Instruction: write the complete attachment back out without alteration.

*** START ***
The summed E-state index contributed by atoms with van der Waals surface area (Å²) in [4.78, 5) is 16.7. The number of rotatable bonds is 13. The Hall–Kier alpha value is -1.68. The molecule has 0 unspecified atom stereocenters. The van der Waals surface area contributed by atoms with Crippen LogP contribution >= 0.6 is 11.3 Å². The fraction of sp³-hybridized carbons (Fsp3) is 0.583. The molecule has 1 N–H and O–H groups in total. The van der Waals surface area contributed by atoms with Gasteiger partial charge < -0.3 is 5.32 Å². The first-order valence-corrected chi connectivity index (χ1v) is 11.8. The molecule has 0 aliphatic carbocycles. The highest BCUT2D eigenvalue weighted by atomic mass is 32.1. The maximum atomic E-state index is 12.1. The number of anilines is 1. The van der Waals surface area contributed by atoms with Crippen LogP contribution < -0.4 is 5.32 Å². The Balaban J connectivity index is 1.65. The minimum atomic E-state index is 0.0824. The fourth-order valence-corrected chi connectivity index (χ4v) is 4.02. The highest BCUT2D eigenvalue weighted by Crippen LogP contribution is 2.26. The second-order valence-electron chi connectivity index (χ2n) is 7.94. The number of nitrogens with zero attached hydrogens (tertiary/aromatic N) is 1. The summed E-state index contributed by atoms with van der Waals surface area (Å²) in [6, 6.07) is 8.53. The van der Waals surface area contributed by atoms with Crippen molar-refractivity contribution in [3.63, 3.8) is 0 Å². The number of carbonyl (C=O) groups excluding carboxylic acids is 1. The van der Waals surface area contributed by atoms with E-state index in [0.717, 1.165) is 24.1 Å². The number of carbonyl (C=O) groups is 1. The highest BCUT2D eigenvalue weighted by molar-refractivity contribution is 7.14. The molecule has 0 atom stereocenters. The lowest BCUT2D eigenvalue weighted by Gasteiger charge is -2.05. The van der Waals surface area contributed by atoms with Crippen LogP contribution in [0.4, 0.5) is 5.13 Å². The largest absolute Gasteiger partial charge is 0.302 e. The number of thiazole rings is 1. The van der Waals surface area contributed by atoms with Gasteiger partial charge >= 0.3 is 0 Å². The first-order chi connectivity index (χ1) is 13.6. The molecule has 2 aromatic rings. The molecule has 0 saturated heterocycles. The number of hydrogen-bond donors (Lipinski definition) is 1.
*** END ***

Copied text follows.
The summed E-state index contributed by atoms with van der Waals surface area (Å²) in [4.78, 5) is 16.7. The number of rotatable bonds is 13. The Hall–Kier alpha value is -1.68. The molecule has 0 unspecified atom stereocenters. The van der Waals surface area contributed by atoms with Crippen LogP contribution >= 0.6 is 11.3 Å². The fraction of sp³-hybridized carbons (Fsp3) is 0.583. The molecule has 1 N–H and O–H groups in total. The van der Waals surface area contributed by atoms with Gasteiger partial charge < -0.3 is 5.32 Å². The first-order valence-corrected chi connectivity index (χ1v) is 11.8. The molecule has 0 aliphatic carbocycles. The highest BCUT2D eigenvalue weighted by atomic mass is 32.1. The maximum atomic E-state index is 12.1. The number of anilines is 1. The van der Waals surface area contributed by atoms with Crippen LogP contribution < -0.4 is 5.32 Å². The Balaban J connectivity index is 1.65. The minimum atomic E-state index is 0.0824. The fourth-order valence-corrected chi connectivity index (χ4v) is 4.02. The highest BCUT2D eigenvalue weighted by Crippen LogP contribution is 2.26. The second-order valence-electron chi connectivity index (χ2n) is 7.94. The number of nitrogens with zero attached hydrogens (tertiary/aromatic N) is 1. The summed E-state index contributed by atoms with van der Waals surface area (Å²) in [6, 6.07) is 8.53. The van der Waals surface area contributed by atoms with Crippen molar-refractivity contribution in [3.63, 3.8) is 0 Å². The number of carbonyl (C=O) groups excluding carboxylic acids is 1. The van der Waals surface area contributed by atoms with E-state index in [0.717, 1.165) is 24.1 Å². The number of carbonyl (C=O) groups is 1. The highest BCUT2D eigenvalue weighted by molar-refractivity contribution is 7.14. The molecule has 0 atom stereocenters. The lowest BCUT2D eigenvalue weighted by Gasteiger charge is -2.05. The van der Waals surface area contributed by atoms with Crippen LogP contribution in [0.4, 0.5) is 5.13 Å². The largest absolute Gasteiger partial charge is 0.302 e. The number of thiazole rings is 1. The van der Waals surface area contributed by atoms with Gasteiger partial charge >= 0.3 is 0 Å². The first-order chi connectivity index (χ1) is 13.6. The molecule has 2 aromatic rings. The molecule has 0 saturated heterocycles. The number of hydrogen-bond donors (Lipinski definition) is 1.